Our results also differ from those of Quehenberger et al. (2005), Barrow et al. (2008) and Alarcon et al. (2007), even though these three studies also adjusted for ascertainment of high-risk families and missing genotype information [33, 35, 36]. Several important differences might explain the lower risk estimates these authors found in their data. Although all of these other studies had substantially more confirmed carrier families for the phenotypes they considered (CRC, and possibly EC and Minor HNPCC site), they ended up combining families segregating different DNA mismatch repair (MMR) alleles together. They also had proportionally more missing genotype information in the MSH2 families than the 34% in our data: 68.3% in Quehenberger et al. (2005), 41 to 76% in Barrow et al. (depending on whether one includes the putative and assumed carriers as known) and 84% in Alarcon et al. (in the combined MLH1 and MSH2 families). All of the families in these other studies of non-island populations likely did not share the same founder mutation, as was the case in the NL data.
In addition to the differing study populations, pooling across MMR genes and varying proportions of genotyped family members, methodological differences might also be impacting the penetrance estimates. Quehenberger et al. and Alarcon et al. assumed a fixed population allele frequency and adopted their national (Netherlands or France) cancer incidence rates for the noncarriers rather than estimating it. Modelling differences between these studies and this one included the use of polynomial functions assuming competing risks (Quehenberger et al.), a genotype restricted likelihood method that employed a Weibull distribution (Alarcon et al.), and the Kaplan-Meier nonparametric estimator (Barrow et al.).
The competing risk model estimates, in particular, are affected by the rates of all phenotypes under consideration, which are also likely not independent for HNPCC cancers. Absolute risk estimates for the time to first HNPCC cancer from our study (Table 2, first two rows) can be compared to Quehenberger et al. combined (CRC + EC +MC) age dependent cause specific cumulative risks (Table four, second section, last two columns): our risk estimates at ages 30, 50 and 70 years are consistently higher for both male and female carriers although both approaches had wide 95% confidence intervals. Relative risks for time to first CRC (Table 3 in both studies) suggest decreasing risk over lifetimes, with our study estimating a wider range of values and different values for males and females. Our absolute lifetime risk estimates for time to CRC from our study can be compared to those of Barrow et al. (Table four, rows 2 and 4, column 70-79 years): our risk estimates at age 70 years are higher for male MSH2 carriers but lower for female carriers and our 95% confidence intervals substantially wider. When we compare our estimates of time to CRC with the results obtained by Alarcon et al. (Figure 2, combined MSH2 and MLH1 families), our risk estimates at ages 30, 50 and 70 years are consistently higher for both male and female carriers but the wide 95% confidence intervals do overlap for each gender. Estimates of time to EC are also much higher in our study than in the Alarcon et al. one, although both found very little risk until age 30.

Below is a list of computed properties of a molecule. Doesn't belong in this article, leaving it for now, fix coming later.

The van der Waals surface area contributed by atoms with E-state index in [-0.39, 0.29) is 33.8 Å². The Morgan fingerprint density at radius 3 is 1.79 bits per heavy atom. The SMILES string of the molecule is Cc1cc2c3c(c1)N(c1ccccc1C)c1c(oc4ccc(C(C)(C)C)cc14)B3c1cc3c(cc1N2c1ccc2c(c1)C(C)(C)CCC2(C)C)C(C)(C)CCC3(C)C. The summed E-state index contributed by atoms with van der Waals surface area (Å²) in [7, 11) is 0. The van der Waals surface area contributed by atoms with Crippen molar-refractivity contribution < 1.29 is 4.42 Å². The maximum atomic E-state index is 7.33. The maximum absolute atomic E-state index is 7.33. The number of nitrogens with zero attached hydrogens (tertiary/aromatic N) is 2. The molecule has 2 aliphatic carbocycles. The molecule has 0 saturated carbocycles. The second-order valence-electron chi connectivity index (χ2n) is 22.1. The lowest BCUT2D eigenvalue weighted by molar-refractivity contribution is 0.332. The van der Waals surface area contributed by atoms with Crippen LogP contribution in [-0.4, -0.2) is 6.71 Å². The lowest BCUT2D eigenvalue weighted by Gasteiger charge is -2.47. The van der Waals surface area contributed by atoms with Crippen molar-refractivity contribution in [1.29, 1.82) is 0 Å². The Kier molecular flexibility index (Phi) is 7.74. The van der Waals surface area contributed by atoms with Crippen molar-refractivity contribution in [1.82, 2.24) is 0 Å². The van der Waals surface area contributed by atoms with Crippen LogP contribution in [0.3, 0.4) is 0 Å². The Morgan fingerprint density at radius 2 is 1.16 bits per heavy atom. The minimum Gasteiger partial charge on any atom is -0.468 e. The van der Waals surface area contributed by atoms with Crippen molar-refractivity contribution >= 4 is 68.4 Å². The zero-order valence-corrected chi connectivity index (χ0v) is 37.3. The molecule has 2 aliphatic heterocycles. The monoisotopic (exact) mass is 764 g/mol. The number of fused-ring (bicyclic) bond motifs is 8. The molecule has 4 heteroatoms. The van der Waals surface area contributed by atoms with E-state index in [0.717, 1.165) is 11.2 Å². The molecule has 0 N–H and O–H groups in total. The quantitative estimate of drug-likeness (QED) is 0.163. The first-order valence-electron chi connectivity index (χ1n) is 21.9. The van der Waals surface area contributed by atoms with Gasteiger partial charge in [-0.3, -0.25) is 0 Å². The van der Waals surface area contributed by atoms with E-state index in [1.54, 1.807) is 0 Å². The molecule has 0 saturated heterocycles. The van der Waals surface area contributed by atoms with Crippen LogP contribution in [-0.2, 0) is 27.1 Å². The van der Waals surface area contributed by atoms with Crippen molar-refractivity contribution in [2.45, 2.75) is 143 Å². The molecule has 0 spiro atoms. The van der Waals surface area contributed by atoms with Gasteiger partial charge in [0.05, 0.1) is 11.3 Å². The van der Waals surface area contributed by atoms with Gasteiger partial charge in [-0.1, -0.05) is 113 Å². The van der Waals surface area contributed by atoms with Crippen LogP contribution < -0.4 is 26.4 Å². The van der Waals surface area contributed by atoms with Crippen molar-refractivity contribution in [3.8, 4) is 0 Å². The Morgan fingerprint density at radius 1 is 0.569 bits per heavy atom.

In summary, the risk estimates we obtained using a modified segregation approach within a general hazard framework are adjusted for ascertainment of the family members and are able to include those family members with missing genotype information. Thus, this novel and flexible approach reduces several sources of bias in the penetrance estimates for HNPCC-related phenotypes. However, the most appropriate ascertainment adjustment and method for dealing with missing genotype information for penetrance estimation is an open problem.
Although many sources of bias have been reduced in this study, several limitations may still exist. First, the sample size is relatively small for a risk estimation study and the confidence intervals were often wide, especially for estimating gender-specific penetrances. This problem was only partly overcome by using the modified segregation-based approach. Second, inaccuracy of cancer diagnosis or screening history might introduce error because some cases or dates of entry into screening programs could not be confirmed. Further work on the impact of screening is warranted. Lastly, we did not adjust our analysis for competing risks nor try to model specifically the correlation between the different HNPCC-related cancers or other sources of familial correlation besides the MSH2 mutation. Phenotypic heterogeneity and multiple phenotypes also pose challenges. We are planning to investigate these issues in some future work.
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The authors gratefully acknowledge the contributions of the HNPCC families to this research.
This research was supported by a grant from the Institutes of Genetics and Population and Public Health of the Canadian Institutes of Health Research (Grant # 110053), an Interdisciplinary Health Research Team award from the Canadian Institutes of Health Research (Grant # 43821) and a fellowship from the Canadian Breast Cancer Foundation - Ontario Chapter for Y-HC. None of the grant agencies supporting this research had any involvement in the design of this study, the manuscript preparation or decision to submit this paper for publication.
The authors declare that they have no competing interests.
LB conceived of the study. KAK and Y-HC developed the statistical methods and then performed the statistical analyses. The manuscript was drafted by KAK. LB provided oversight of the data analyses and critical revision of the manuscript for its intellectual content. JG and PP designed the original study and continue to coordinate follow-up data collection. All authors read and approved the final manuscript.